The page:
Today ended like a long, slow exhale. I wonder if I should even write the words, because it almost seemed too good to be true.
It ended with the six of us sitting around our glass topped table, under the big green umbrella, out in the backyard. While Greg grilled, I had set the table while Liam played with Maeve on the back lawn and Fiona and Aoife perfected a pillow fort in the living room. We joined at the table and it wasn't until we were all eating ice cream for dessert that I realized how beautiful it was. Here we were, six of us, including the two year old and the one year old, and we were all still sitting here. We had all eaten our meals. I hadn't gotten up from the table even once. Nobody had cried to get down or asked to be excused while somebody else was still eating. We had all just enjoyed the meal together, and we still were. It was like we were... we were... six people eating dinner together.
This might not seem like a remarkable accomplishment. Clearly I am a person with a strong sense of family and one might assume a family dinner is part and parcel of this package. We do sit down, the six of us, every single night. This means five o'clock meals for Greg and I, but we're happy with this arrangement. We envision pleasant conversation, laughter, and good food... but you know the rest. Somebody isn't happy with the meal. Maeve starts to dump rice on the rug. Aoife needs to go to the bathroom. Somehow, it seems every meal unravels in some way so that we're almost never six people all eating and talking, as we imagine we might do.
But tonight, we did. It felt almost like a first, although it might not have been. The beauty of sitting there for so long, so pleasantly together, under the sunset-lit pines, needed to be captured.
And, rewinding, it seemed especially beautiful because we ventured out for the second time this afternoon to a new place we discovered that we call "Big Bend". It's a little further down the river that's behind our house. The river makes a huge curve and we discovered a big, deep soaking spot that comes past my waist and is wide enough to actually SWIM. The river is riddled with gigantic, glacial boulders and only 15 or so feet downstream from the soaking pool are all these pebbled islands that are perfect for the little girls to perch upon and throw rocks into the river--only six inches deep at that point. All around us in the river the boulders are covered with deep, green moss above the high-water mark and the land rises steeply-- and I mean so steeply that one couldn't possibly walk up it-- on the east bank where the old hemlocks are all that anchors the earth to the rock. It is so impossibly beautiful and I still can't wrap my head around the fact that my little children have this as their own backyard, their childhood, this beautiful gift we have given them.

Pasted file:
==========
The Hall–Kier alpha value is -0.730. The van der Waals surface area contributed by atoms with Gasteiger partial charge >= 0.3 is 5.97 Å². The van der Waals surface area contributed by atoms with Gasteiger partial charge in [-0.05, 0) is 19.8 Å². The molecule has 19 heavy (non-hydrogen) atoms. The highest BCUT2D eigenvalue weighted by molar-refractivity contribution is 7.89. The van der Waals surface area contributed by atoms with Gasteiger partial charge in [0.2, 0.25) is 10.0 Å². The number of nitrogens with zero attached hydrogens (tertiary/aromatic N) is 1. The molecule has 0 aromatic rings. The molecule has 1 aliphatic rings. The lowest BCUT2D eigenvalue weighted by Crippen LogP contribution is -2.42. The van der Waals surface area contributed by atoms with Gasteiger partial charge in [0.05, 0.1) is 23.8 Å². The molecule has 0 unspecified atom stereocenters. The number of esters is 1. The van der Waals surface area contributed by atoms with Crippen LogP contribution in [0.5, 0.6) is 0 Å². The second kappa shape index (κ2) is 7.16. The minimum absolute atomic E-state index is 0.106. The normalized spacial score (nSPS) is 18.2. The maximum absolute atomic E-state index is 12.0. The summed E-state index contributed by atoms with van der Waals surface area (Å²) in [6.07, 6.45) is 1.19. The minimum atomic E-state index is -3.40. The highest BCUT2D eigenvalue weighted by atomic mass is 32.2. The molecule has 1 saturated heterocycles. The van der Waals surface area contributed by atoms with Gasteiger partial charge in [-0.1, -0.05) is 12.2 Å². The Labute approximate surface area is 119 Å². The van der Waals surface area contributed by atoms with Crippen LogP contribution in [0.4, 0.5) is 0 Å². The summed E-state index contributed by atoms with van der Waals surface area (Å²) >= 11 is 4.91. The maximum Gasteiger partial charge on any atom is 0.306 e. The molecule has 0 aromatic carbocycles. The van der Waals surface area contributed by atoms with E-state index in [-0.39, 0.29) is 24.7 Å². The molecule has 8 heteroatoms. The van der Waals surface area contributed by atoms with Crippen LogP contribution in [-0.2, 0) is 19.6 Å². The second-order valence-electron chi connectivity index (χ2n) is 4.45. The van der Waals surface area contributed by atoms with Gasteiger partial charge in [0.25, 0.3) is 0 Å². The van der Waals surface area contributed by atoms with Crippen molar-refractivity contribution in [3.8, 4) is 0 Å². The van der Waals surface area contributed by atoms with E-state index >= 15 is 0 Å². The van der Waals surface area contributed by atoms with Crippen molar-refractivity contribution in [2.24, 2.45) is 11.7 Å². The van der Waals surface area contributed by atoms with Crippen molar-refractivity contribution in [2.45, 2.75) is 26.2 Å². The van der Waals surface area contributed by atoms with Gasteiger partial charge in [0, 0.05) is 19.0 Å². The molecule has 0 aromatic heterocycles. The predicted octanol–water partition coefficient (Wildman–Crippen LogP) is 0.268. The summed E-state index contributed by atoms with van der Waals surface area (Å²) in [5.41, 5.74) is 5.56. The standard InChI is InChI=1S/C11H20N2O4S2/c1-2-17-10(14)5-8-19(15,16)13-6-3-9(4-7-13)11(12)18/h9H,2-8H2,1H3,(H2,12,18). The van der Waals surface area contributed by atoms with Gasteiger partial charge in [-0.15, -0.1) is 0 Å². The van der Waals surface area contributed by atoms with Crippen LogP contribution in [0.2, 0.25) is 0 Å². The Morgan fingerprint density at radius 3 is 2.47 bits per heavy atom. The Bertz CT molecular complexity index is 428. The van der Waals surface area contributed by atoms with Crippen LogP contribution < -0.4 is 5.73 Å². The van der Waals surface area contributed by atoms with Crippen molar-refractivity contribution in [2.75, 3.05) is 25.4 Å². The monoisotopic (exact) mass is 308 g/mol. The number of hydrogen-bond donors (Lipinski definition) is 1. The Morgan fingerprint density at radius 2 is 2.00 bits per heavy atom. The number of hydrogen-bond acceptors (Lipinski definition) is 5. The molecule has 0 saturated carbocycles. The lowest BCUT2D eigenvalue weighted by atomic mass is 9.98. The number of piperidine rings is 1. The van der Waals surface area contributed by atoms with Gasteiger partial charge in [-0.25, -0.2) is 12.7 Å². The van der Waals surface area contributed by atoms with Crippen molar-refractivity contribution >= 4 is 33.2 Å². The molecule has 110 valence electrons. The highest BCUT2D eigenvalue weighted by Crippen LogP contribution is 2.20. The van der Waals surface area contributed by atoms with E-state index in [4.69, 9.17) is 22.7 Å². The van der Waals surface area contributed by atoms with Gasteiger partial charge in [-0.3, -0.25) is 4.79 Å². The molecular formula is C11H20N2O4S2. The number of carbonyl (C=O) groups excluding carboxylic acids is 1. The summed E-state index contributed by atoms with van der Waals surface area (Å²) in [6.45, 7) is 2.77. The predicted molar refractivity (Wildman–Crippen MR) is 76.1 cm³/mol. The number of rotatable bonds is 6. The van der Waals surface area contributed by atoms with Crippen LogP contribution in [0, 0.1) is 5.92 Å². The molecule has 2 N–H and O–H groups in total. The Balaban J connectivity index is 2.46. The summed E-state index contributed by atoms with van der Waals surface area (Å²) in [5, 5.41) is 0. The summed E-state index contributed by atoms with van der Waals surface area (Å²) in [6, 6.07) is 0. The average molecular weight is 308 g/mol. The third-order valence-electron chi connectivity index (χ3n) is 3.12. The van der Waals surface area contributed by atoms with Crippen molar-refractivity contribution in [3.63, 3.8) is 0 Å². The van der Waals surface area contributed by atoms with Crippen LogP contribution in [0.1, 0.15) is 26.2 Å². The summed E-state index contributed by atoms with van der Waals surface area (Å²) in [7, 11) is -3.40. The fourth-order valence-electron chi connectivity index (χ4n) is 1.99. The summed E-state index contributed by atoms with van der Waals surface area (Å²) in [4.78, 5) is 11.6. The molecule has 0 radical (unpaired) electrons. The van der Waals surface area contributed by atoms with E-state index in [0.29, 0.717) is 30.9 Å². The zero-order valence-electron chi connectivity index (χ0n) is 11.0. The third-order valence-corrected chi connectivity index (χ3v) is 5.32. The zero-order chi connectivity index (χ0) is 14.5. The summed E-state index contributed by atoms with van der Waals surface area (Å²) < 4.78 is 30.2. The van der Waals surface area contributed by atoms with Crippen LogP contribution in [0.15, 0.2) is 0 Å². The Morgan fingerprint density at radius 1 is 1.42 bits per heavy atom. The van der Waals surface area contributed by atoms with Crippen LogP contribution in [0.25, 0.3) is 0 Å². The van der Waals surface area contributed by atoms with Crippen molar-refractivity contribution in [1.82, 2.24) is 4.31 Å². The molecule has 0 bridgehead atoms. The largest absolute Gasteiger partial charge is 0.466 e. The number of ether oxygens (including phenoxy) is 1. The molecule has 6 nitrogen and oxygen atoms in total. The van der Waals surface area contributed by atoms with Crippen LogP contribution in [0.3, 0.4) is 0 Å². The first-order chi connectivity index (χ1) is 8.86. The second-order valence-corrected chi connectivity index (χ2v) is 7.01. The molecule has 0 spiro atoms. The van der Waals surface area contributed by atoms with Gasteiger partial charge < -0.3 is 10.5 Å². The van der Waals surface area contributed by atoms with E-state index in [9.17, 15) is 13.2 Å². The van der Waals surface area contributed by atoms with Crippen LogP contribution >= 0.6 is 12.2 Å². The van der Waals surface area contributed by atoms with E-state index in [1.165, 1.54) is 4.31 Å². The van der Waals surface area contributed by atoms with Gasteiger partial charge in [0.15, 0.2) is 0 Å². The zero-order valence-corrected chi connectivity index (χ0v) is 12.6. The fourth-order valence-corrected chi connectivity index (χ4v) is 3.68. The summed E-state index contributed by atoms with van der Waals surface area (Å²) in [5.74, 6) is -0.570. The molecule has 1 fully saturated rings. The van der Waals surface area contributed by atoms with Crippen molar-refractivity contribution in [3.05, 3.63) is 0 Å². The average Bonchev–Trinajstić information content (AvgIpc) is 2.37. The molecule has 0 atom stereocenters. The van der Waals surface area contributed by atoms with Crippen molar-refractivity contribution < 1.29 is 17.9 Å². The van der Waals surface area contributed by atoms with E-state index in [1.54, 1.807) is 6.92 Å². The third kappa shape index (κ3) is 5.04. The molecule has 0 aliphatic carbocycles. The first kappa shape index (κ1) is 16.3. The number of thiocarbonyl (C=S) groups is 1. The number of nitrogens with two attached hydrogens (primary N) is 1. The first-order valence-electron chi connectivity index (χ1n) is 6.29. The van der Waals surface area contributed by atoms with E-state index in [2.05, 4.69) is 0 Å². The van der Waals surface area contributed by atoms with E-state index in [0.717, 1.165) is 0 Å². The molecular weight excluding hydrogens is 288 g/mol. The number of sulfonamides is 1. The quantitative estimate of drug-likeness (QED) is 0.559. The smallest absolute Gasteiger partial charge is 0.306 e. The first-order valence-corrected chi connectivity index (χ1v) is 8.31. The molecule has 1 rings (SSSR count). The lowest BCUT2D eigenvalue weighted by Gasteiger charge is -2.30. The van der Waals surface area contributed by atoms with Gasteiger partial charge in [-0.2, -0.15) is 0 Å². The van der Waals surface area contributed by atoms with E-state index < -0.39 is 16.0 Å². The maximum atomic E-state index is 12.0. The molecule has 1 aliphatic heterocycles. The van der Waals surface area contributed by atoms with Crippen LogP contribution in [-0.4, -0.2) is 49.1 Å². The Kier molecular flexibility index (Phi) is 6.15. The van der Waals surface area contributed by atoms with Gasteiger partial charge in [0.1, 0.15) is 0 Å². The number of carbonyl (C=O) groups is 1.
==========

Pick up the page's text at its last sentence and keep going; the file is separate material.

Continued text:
Remind me, at all costs, I must never move.
My kids didn't fight once this afternoon, they cared for each other and played beautifully and it was magical. (and imagine that I choose this day to write... it paints a lovely picture, doesn't it?)
This day I chose to capture here because I can look back and remember, on the days where more squash ends up on the walls than in their mouths, where there is yelling and crying and despair, that there are days like this where the sun shines and there is beauty in everything.